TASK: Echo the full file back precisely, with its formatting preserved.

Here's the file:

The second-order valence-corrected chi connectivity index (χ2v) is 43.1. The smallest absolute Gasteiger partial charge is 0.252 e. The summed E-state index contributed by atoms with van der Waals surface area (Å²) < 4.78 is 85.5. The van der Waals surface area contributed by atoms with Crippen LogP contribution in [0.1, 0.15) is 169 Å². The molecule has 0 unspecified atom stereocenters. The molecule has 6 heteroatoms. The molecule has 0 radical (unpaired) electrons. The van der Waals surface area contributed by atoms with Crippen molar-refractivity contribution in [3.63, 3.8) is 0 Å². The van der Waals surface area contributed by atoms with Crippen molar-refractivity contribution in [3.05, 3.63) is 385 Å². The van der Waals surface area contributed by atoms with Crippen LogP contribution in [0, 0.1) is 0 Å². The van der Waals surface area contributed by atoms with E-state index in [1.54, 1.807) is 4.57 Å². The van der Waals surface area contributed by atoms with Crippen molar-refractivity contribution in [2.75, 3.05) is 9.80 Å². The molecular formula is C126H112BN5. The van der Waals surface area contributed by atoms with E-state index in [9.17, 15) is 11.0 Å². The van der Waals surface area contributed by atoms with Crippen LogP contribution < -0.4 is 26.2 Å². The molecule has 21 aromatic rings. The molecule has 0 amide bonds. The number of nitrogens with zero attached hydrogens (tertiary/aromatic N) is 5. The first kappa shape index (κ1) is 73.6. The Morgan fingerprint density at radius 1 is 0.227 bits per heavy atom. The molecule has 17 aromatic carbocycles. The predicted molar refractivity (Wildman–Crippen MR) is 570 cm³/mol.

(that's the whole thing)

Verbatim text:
The second-order valence-corrected chi connectivity index (χ2v) is 43.1. The smallest absolute Gasteiger partial charge is 0.252 e. The summed E-state index contributed by atoms with van der Waals surface area (Å²) < 4.78 is 85.5. The van der Waals surface area contributed by atoms with Crippen LogP contribution in [0.1, 0.15) is 169 Å². The molecule has 0 unspecified atom stereocenters. The molecule has 6 heteroatoms. The molecule has 0 radical (unpaired) electrons. The van der Waals surface area contributed by atoms with Crippen molar-refractivity contribution in [3.63, 3.8) is 0 Å². The van der Waals surface area contributed by atoms with Crippen molar-refractivity contribution in [3.05, 3.63) is 385 Å². The van der Waals surface area contributed by atoms with Crippen LogP contribution in [0, 0.1) is 0 Å². The van der Waals surface area contributed by atoms with E-state index in [1.54, 1.807) is 4.57 Å². The van der Waals surface area contributed by atoms with Crippen molar-refractivity contribution in [2.75, 3.05) is 9.80 Å². The molecular formula is C126H112BN5. The van der Waals surface area contributed by atoms with E-state index in [9.17, 15) is 11.0 Å². The van der Waals surface area contributed by atoms with Crippen LogP contribution < -0.4 is 26.2 Å². The molecule has 21 aromatic rings. The molecule has 0 amide bonds. The number of nitrogens with zero attached hydrogens (tertiary/aromatic N) is 5. The first kappa shape index (κ1) is 73.6. The Morgan fingerprint density at radius 1 is 0.227 bits per heavy atom. The molecule has 17 aromatic carbocycles. The predicted molar refractivity (Wildman–Crippen MR) is 570 cm³/mol.